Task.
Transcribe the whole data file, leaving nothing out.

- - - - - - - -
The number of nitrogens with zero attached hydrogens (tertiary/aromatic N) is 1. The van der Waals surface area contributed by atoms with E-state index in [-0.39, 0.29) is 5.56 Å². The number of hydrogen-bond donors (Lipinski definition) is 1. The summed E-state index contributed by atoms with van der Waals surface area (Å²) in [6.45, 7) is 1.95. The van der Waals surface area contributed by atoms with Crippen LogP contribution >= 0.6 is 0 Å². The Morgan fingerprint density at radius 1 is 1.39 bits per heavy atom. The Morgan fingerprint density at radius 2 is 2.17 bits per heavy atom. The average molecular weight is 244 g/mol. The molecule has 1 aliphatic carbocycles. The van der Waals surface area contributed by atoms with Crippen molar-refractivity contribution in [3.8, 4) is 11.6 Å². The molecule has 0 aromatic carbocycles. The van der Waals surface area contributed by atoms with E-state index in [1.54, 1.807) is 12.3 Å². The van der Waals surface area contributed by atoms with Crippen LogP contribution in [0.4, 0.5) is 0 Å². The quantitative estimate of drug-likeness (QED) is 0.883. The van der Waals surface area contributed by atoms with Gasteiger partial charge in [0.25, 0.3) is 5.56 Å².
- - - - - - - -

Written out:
The number of nitrogens with zero attached hydrogens (tertiary/aromatic N) is 1. The van der Waals surface area contributed by atoms with E-state index in [-0.39, 0.29) is 5.56 Å². The number of hydrogen-bond donors (Lipinski definition) is 1. The summed E-state index contributed by atoms with van der Waals surface area (Å²) in [6.45, 7) is 1.95. The van der Waals surface area contributed by atoms with Crippen LogP contribution >= 0.6 is 0 Å². The Morgan fingerprint density at radius 1 is 1.39 bits per heavy atom. The Morgan fingerprint density at radius 2 is 2.17 bits per heavy atom. The average molecular weight is 244 g/mol. The molecule has 1 aliphatic carbocycles. The van der Waals surface area contributed by atoms with Crippen molar-refractivity contribution in [3.8, 4) is 11.6 Å². The molecule has 0 aromatic carbocycles. The van der Waals surface area contributed by atoms with E-state index in [1.54, 1.807) is 12.3 Å². The van der Waals surface area contributed by atoms with Crippen LogP contribution in [0.4, 0.5) is 0 Å². The quantitative estimate of drug-likeness (QED) is 0.883. The van der Waals surface area contributed by atoms with Gasteiger partial charge in [0.25, 0.3) is 5.56 Å².